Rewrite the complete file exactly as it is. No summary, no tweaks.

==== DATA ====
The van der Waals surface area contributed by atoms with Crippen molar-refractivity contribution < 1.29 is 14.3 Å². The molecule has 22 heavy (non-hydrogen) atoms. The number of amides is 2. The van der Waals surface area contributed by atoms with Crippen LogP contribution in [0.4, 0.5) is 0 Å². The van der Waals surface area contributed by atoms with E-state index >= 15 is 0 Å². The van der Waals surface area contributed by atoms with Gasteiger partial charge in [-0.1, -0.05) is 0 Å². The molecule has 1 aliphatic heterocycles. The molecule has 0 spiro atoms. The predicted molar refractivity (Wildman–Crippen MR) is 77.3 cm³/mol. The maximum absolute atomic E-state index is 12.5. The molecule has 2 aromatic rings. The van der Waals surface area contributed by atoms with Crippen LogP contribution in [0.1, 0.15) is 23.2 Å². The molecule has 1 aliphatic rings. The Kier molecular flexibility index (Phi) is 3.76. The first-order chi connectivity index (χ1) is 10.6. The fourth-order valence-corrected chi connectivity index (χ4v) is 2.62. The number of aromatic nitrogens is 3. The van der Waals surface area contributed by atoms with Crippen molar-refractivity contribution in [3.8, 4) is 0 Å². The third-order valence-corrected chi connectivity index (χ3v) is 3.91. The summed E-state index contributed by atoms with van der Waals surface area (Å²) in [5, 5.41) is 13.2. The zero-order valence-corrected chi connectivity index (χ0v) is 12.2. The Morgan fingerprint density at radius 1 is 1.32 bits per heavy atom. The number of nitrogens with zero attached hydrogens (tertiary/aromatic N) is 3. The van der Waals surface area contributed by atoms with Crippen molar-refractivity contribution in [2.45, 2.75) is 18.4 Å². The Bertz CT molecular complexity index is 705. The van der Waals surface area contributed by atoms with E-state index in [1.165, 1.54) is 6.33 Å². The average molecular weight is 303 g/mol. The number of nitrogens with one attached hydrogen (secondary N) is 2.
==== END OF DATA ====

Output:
The van der Waals surface area contributed by atoms with Crippen molar-refractivity contribution < 1.29 is 14.3 Å². The molecule has 22 heavy (non-hydrogen) atoms. The number of amides is 2. The van der Waals surface area contributed by atoms with Crippen LogP contribution in [0.4, 0.5) is 0 Å². The van der Waals surface area contributed by atoms with E-state index >= 15 is 0 Å². The van der Waals surface area contributed by atoms with Gasteiger partial charge in [-0.1, -0.05) is 0 Å². The molecule has 1 aliphatic heterocycles. The molecule has 0 spiro atoms. The predicted molar refractivity (Wildman–Crippen MR) is 77.3 cm³/mol. The maximum absolute atomic E-state index is 12.5. The molecule has 2 aromatic rings. The van der Waals surface area contributed by atoms with Crippen LogP contribution in [0.1, 0.15) is 23.2 Å². The molecule has 1 aliphatic rings. The Kier molecular flexibility index (Phi) is 3.76. The first-order chi connectivity index (χ1) is 10.6. The fourth-order valence-corrected chi connectivity index (χ4v) is 2.62. The number of aromatic nitrogens is 3. The van der Waals surface area contributed by atoms with Crippen molar-refractivity contribution in [3.8, 4) is 0 Å². The third-order valence-corrected chi connectivity index (χ3v) is 3.91. The summed E-state index contributed by atoms with van der Waals surface area (Å²) in [5, 5.41) is 13.2. The zero-order valence-corrected chi connectivity index (χ0v) is 12.2. The Morgan fingerprint density at radius 1 is 1.32 bits per heavy atom. The number of nitrogens with zero attached hydrogens (tertiary/aromatic N) is 3. The van der Waals surface area contributed by atoms with Crippen molar-refractivity contribution in [2.45, 2.75) is 18.4 Å². The Bertz CT molecular complexity index is 705. The van der Waals surface area contributed by atoms with E-state index in [1.165, 1.54) is 6.33 Å². The average molecular weight is 303 g/mol. The number of nitrogens with one attached hydrogen (secondary N) is 2.